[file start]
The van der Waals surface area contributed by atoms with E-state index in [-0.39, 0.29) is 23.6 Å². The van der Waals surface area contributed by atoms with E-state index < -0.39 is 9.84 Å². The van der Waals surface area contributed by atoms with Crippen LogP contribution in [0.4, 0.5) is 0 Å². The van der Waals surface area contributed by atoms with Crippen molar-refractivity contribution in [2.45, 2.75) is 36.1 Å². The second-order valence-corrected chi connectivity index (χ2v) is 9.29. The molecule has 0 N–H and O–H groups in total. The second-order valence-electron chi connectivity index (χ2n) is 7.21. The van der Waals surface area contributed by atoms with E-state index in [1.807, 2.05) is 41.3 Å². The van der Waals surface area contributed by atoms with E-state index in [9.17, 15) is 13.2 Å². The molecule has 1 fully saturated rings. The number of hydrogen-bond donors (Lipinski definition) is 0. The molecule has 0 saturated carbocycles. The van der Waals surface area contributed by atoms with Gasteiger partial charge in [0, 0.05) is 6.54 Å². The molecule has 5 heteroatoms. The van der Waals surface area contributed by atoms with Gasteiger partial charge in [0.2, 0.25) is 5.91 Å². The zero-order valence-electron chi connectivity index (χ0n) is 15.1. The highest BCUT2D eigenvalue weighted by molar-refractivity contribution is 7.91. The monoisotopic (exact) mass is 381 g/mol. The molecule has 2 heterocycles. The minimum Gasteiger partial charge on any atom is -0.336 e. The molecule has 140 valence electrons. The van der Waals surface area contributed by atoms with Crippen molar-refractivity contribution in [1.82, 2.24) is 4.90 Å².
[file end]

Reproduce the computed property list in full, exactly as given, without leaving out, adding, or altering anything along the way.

The van der Waals surface area contributed by atoms with E-state index in [-0.39, 0.29) is 23.6 Å². The van der Waals surface area contributed by atoms with E-state index < -0.39 is 9.84 Å². The van der Waals surface area contributed by atoms with Crippen LogP contribution in [0.4, 0.5) is 0 Å². The van der Waals surface area contributed by atoms with Crippen molar-refractivity contribution in [2.45, 2.75) is 36.1 Å². The second-order valence-corrected chi connectivity index (χ2v) is 9.29. The molecule has 0 N–H and O–H groups in total. The second-order valence-electron chi connectivity index (χ2n) is 7.21. The van der Waals surface area contributed by atoms with E-state index in [1.807, 2.05) is 41.3 Å². The van der Waals surface area contributed by atoms with E-state index in [9.17, 15) is 13.2 Å². The molecule has 1 fully saturated rings. The number of hydrogen-bond donors (Lipinski definition) is 0. The molecule has 0 saturated carbocycles. The van der Waals surface area contributed by atoms with Gasteiger partial charge in [0, 0.05) is 6.54 Å². The molecule has 5 heteroatoms. The van der Waals surface area contributed by atoms with Gasteiger partial charge in [0.2, 0.25) is 5.91 Å². The zero-order valence-electron chi connectivity index (χ0n) is 15.1. The highest BCUT2D eigenvalue weighted by molar-refractivity contribution is 7.91. The monoisotopic (exact) mass is 381 g/mol. The molecule has 2 heterocycles. The minimum Gasteiger partial charge on any atom is -0.336 e. The molecule has 140 valence electrons. The van der Waals surface area contributed by atoms with Crippen molar-refractivity contribution in [1.82, 2.24) is 4.90 Å².